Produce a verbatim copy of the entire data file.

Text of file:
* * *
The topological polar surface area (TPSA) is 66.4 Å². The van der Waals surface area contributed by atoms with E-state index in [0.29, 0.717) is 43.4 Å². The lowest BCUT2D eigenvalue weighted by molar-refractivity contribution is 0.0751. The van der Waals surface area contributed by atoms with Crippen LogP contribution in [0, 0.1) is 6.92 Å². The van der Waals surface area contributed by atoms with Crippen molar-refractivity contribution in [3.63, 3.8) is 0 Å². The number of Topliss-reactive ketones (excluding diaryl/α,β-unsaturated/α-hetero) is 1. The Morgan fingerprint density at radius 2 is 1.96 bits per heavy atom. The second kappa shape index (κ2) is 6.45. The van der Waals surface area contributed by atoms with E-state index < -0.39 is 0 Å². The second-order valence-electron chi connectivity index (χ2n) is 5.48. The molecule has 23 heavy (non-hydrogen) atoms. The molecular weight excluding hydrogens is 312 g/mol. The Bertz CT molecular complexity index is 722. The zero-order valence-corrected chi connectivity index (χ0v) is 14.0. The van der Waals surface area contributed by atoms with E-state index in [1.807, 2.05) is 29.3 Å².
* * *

The topological polar surface area (TPSA) is 66.4 Å². The van der Waals surface area contributed by atoms with E-state index in [0.29, 0.717) is 43.4 Å². The lowest BCUT2D eigenvalue weighted by molar-refractivity contribution is 0.0751. The van der Waals surface area contributed by atoms with Crippen LogP contribution in [0, 0.1) is 6.92 Å². The van der Waals surface area contributed by atoms with Crippen molar-refractivity contribution in [3.63, 3.8) is 0 Å². The number of Topliss-reactive ketones (excluding diaryl/α,β-unsaturated/α-hetero) is 1. The Morgan fingerprint density at radius 2 is 1.96 bits per heavy atom. The second kappa shape index (κ2) is 6.45. The van der Waals surface area contributed by atoms with E-state index < -0.39 is 0 Å². The second-order valence-electron chi connectivity index (χ2n) is 5.48. The molecule has 23 heavy (non-hydrogen) atoms. The molecular weight excluding hydrogens is 312 g/mol. The Bertz CT molecular complexity index is 722. The zero-order valence-corrected chi connectivity index (χ0v) is 14.0. The van der Waals surface area contributed by atoms with E-state index in [1.807, 2.05) is 29.3 Å².